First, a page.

Measuring the success of such an intervention is also easy and critical to honing the effort. Tracking the number of cases identified, reviewed, and corrected as well as the ratio of identified cases reviewed and reviewed cases corrected, provides valuable process measures. By adding financial measures such as the administrative and physician costs associated with the effort and comparing them to the recorded savings resulting from code corrections, both the rate of return and net financial impact of the project can be reported.
It is of vital importance that physician reviews be viewed as another tool in an adjuster’s belt and that it be understood that the goal is to utilize the information to achieve more accurate settlements, not to create increases in litigation. This is all about improving negotiation skills by advancing medical knowledge to bring about the right settlement. Careful measurements can provide an early warning system of the potential for increased litigation. Two of the most effective measures are the average age of pending claims and pending claim counts. A trend reflecting an increase in the aggregate average age of open bodily injury claims, outside of normal variation, leads to growing pending claim counts and is a warning sign of a potential for increased litigation long before it actually arises. Nothing in this process prevents an adjuster from negotiating a settlement but with the right measures, it is absolutely possible to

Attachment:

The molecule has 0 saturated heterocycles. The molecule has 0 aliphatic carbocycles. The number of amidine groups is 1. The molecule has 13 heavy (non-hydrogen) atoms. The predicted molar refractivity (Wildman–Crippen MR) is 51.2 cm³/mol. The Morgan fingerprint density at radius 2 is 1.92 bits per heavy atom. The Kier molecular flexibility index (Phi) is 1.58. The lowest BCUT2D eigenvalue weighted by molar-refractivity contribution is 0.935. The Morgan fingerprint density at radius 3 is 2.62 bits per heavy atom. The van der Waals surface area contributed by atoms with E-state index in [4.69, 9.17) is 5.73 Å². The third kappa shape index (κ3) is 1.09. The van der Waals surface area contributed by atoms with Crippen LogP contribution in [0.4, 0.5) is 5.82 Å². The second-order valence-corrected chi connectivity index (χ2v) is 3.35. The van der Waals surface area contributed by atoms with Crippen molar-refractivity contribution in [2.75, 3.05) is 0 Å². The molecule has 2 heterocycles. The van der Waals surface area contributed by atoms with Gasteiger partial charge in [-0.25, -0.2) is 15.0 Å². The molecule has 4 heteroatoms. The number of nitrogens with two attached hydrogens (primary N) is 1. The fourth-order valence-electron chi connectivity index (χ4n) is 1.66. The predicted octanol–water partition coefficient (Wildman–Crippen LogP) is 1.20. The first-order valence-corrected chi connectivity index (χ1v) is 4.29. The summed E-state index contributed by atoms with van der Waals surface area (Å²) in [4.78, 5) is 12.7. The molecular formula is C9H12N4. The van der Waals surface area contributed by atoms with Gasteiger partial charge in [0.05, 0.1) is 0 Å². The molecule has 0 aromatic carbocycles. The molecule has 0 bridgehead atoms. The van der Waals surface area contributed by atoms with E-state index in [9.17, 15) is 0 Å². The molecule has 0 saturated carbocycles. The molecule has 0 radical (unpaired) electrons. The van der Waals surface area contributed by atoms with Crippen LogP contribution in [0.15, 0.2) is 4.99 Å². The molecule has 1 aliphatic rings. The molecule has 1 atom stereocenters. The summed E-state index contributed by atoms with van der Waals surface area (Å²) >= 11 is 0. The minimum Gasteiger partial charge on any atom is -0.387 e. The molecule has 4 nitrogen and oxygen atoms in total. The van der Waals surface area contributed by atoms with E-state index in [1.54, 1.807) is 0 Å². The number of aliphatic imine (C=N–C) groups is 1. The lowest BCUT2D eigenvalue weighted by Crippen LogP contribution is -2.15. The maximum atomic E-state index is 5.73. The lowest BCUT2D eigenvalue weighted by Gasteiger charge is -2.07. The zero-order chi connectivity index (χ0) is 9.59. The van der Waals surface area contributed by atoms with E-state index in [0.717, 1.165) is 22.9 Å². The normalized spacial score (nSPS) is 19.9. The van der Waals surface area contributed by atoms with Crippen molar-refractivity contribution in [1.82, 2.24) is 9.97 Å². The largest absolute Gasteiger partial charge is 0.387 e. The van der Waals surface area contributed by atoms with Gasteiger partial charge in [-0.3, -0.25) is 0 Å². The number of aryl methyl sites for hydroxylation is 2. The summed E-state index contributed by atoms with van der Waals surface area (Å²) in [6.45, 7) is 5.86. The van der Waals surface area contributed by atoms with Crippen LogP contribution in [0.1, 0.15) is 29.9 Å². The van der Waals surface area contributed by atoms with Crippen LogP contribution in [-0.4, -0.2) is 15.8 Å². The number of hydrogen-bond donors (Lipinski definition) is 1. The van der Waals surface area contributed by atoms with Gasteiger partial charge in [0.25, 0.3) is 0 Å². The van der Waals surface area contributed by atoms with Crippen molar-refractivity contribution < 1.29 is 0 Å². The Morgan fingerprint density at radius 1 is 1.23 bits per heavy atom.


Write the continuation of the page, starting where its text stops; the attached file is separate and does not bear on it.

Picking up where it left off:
significantly reduce the artificial costs of medical inflation without triggering litigation.
This series only begins to tell the story of what is possible if claim departments join the information age. Other examples of the data referenced in this series include the ability to profile individual provider diagnostic code distributions, to cull out and focus on those with the most skewed distributions. Knowing which providers are playing it straight could curtail unnecessary effort. Both actions would push up the ROI of the effort. Ongoing software analysis of the data could provide regular updates on provider trends keeping the effort focused as needed. Persistent patterns of significant upcoding by the most problematic provider’s should be referred to the Special Investigations Unit. Some offenders might rehabilitate for your company if they know you are on to them.